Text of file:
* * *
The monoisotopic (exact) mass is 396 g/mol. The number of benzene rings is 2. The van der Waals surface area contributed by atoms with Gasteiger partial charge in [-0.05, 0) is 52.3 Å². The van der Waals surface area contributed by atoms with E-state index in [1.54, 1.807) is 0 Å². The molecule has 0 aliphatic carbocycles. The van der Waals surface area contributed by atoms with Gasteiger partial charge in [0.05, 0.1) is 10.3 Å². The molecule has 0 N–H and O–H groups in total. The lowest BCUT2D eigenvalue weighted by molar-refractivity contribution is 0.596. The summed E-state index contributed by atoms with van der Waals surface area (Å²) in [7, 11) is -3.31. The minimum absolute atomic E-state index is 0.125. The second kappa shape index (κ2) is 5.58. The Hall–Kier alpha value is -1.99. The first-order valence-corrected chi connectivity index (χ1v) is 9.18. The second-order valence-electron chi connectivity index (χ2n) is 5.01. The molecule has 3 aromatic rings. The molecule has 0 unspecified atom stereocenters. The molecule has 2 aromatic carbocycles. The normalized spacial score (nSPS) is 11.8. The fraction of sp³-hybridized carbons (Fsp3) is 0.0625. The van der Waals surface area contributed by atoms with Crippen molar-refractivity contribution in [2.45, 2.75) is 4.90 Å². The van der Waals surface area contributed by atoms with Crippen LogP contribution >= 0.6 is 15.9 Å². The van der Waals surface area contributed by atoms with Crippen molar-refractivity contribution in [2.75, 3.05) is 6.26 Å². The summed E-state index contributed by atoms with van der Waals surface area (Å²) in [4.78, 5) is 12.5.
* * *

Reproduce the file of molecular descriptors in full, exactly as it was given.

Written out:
The monoisotopic (exact) mass is 396 g/mol. The number of benzene rings is 2. The van der Waals surface area contributed by atoms with Gasteiger partial charge in [-0.05, 0) is 52.3 Å². The van der Waals surface area contributed by atoms with E-state index in [1.54, 1.807) is 0 Å². The molecule has 0 aliphatic carbocycles. The van der Waals surface area contributed by atoms with Gasteiger partial charge in [0.05, 0.1) is 10.3 Å². The molecule has 0 N–H and O–H groups in total. The lowest BCUT2D eigenvalue weighted by molar-refractivity contribution is 0.596. The summed E-state index contributed by atoms with van der Waals surface area (Å²) in [7, 11) is -3.31. The minimum absolute atomic E-state index is 0.125. The second kappa shape index (κ2) is 5.58. The Hall–Kier alpha value is -1.99. The first-order valence-corrected chi connectivity index (χ1v) is 9.18. The second-order valence-electron chi connectivity index (χ2n) is 5.01. The molecule has 3 aromatic rings. The molecule has 0 unspecified atom stereocenters. The molecule has 2 aromatic carbocycles. The normalized spacial score (nSPS) is 11.8. The fraction of sp³-hybridized carbons (Fsp3) is 0.0625. The van der Waals surface area contributed by atoms with Crippen molar-refractivity contribution in [2.45, 2.75) is 4.90 Å². The van der Waals surface area contributed by atoms with Crippen LogP contribution >= 0.6 is 15.9 Å². The van der Waals surface area contributed by atoms with Crippen molar-refractivity contribution in [2.75, 3.05) is 6.26 Å². The summed E-state index contributed by atoms with van der Waals surface area (Å²) in [4.78, 5) is 12.5.